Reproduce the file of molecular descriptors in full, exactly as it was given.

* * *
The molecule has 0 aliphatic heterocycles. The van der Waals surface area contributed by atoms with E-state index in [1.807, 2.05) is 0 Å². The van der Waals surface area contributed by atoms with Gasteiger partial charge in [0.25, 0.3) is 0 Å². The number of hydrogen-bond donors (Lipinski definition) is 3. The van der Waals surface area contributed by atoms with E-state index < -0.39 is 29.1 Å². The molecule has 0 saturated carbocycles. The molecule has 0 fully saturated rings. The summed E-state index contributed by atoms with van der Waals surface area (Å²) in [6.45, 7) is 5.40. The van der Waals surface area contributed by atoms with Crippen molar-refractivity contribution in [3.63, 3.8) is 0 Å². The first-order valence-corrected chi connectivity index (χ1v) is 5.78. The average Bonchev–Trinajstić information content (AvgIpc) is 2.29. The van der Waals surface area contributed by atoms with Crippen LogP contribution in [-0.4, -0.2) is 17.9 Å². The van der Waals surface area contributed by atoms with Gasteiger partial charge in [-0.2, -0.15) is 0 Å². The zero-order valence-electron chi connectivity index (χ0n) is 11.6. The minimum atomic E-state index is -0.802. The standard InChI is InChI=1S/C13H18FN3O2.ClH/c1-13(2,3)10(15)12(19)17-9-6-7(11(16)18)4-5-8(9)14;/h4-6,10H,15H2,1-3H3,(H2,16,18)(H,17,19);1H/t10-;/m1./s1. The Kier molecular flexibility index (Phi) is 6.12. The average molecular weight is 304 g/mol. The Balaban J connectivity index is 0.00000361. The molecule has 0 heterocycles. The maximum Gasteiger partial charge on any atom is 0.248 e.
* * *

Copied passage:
The molecule has 0 aliphatic heterocycles. The van der Waals surface area contributed by atoms with E-state index in [1.807, 2.05) is 0 Å². The van der Waals surface area contributed by atoms with Gasteiger partial charge in [0.25, 0.3) is 0 Å². The number of hydrogen-bond donors (Lipinski definition) is 3. The van der Waals surface area contributed by atoms with E-state index < -0.39 is 29.1 Å². The molecule has 0 saturated carbocycles. The molecule has 0 fully saturated rings. The summed E-state index contributed by atoms with van der Waals surface area (Å²) in [6.45, 7) is 5.40. The van der Waals surface area contributed by atoms with Crippen molar-refractivity contribution in [3.63, 3.8) is 0 Å². The first-order valence-corrected chi connectivity index (χ1v) is 5.78. The average Bonchev–Trinajstić information content (AvgIpc) is 2.29. The van der Waals surface area contributed by atoms with Crippen LogP contribution in [-0.4, -0.2) is 17.9 Å². The van der Waals surface area contributed by atoms with Gasteiger partial charge in [-0.2, -0.15) is 0 Å². The zero-order valence-electron chi connectivity index (χ0n) is 11.6. The minimum atomic E-state index is -0.802. The standard InChI is InChI=1S/C13H18FN3O2.ClH/c1-13(2,3)10(15)12(19)17-9-6-7(11(16)18)4-5-8(9)14;/h4-6,10H,15H2,1-3H3,(H2,16,18)(H,17,19);1H/t10-;/m1./s1. The Kier molecular flexibility index (Phi) is 6.12. The average molecular weight is 304 g/mol. The Balaban J connectivity index is 0.00000361. The molecule has 0 heterocycles. The maximum Gasteiger partial charge on any atom is 0.248 e.